• inverted papilloma;
  • sinus tumor;
  • COX-2;
  • endoscopic sinus surgery;
  • cyclo-oxygenase


Inverted papilloma (IP) is a benign, but locally aggressive neoplasm of the nasal cavity and paranasal sinuses. The mainstay of treatment of IP is surgical resection, but high rates of tumor recurrence have been reported. Cyclo-oxygenase-2 (COX-2) has been found to be overexpressed in many tumors and has been used successfully as a therapeutic target. The goal of this study is to highlight COX-2 expression in IP.


Immunohistochemistry for COX-2 was performed on IP samples obtained during surgical resection between January 2012 and June 2013. The intensity of staining was evaluated by 2 head and neck pathologists blinded to the clinical features and outcomes. A positive stain was defined as having 10% or more of tumor cells exhibiting immunoreactivity.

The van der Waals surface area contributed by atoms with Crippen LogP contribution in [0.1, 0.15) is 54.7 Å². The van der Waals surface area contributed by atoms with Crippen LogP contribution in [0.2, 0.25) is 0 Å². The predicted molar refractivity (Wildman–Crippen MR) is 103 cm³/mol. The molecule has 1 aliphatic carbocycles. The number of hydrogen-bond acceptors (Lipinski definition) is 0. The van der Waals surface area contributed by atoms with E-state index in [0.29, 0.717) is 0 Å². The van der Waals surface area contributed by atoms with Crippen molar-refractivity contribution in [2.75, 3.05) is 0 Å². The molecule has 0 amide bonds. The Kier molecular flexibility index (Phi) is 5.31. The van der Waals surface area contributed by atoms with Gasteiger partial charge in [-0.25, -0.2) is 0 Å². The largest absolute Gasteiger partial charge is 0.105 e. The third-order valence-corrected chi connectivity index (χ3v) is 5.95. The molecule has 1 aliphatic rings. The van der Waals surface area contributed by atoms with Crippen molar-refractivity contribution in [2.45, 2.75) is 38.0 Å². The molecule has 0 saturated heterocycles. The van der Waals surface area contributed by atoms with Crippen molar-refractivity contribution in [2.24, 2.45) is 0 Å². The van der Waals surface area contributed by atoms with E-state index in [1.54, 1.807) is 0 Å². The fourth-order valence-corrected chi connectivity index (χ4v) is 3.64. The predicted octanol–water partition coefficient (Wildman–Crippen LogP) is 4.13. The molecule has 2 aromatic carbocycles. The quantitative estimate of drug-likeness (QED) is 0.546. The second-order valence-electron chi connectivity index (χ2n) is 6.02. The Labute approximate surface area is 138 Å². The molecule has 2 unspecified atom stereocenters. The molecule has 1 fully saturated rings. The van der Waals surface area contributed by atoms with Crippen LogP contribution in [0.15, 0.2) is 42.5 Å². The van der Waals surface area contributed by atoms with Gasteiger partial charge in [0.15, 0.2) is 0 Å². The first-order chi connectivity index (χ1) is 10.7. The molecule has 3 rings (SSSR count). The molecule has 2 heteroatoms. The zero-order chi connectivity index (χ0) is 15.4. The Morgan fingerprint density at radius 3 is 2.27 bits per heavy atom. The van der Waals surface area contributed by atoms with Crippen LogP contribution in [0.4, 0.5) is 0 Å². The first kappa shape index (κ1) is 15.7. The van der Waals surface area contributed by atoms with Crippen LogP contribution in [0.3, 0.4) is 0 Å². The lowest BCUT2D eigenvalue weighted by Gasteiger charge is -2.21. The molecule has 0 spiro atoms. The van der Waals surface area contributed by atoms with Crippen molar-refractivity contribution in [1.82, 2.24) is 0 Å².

The study includes 13 tumor samples from 7 females and 6 males. Mean age was 54.5 (range, 18–81) years. Tumor locations included: nasal septum (1), ethmoid (3), sphenoid (4), and maxillary (5) sinuses. No tumors demonstrated malignancy or dysplasia. Five (38%) of the 13 IP samples stained strongly positive for COX-2, and 3 of 13 (23%) stained weakly positive. There were no clinical differences in patients that stained strongly or weakly for COX-2.


COX-2 overexpression was identified in 62% of cases of IP in this study, and strongly positive in 38% of cases. Larger studies are necessary to identify the true incidence of COX-2 expression for this tumor. Pharmaceuticals targeting COX-2 may eventually provide an additional therapeutic option for select cases of recurrent or unresectable IP.